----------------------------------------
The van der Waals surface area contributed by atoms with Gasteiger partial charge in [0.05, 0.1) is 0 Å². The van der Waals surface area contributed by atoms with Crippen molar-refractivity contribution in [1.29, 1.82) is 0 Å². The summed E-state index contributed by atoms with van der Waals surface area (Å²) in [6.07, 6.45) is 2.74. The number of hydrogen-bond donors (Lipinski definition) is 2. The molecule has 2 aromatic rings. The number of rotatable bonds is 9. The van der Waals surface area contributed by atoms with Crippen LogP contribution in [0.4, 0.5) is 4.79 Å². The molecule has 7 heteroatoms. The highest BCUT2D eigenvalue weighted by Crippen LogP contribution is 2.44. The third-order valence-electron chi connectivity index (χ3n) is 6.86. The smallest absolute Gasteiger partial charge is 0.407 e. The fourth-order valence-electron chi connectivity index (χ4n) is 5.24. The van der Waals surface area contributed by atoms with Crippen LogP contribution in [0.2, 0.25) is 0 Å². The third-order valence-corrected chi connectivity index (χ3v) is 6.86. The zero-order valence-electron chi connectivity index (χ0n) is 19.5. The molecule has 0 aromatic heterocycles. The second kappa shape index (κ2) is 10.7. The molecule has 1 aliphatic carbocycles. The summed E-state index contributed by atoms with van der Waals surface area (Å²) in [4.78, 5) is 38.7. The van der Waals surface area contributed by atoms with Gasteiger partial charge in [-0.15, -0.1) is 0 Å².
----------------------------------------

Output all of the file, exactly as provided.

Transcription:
The van der Waals surface area contributed by atoms with Gasteiger partial charge in [0.05, 0.1) is 0 Å². The van der Waals surface area contributed by atoms with Crippen molar-refractivity contribution in [1.29, 1.82) is 0 Å². The summed E-state index contributed by atoms with van der Waals surface area (Å²) in [6.07, 6.45) is 2.74. The number of hydrogen-bond donors (Lipinski definition) is 2. The molecule has 2 aromatic rings. The number of rotatable bonds is 9. The van der Waals surface area contributed by atoms with Crippen LogP contribution in [0.4, 0.5) is 4.79 Å². The molecule has 7 heteroatoms. The highest BCUT2D eigenvalue weighted by Crippen LogP contribution is 2.44. The third-order valence-electron chi connectivity index (χ3n) is 6.86. The smallest absolute Gasteiger partial charge is 0.407 e. The fourth-order valence-electron chi connectivity index (χ4n) is 5.24. The van der Waals surface area contributed by atoms with Crippen LogP contribution in [0.2, 0.25) is 0 Å². The third-order valence-corrected chi connectivity index (χ3v) is 6.86. The zero-order valence-electron chi connectivity index (χ0n) is 19.5. The molecule has 0 aromatic heterocycles. The second kappa shape index (κ2) is 10.7. The molecule has 1 aliphatic carbocycles. The summed E-state index contributed by atoms with van der Waals surface area (Å²) in [4.78, 5) is 38.7. The van der Waals surface area contributed by atoms with Gasteiger partial charge in [-0.15, -0.1) is 0 Å².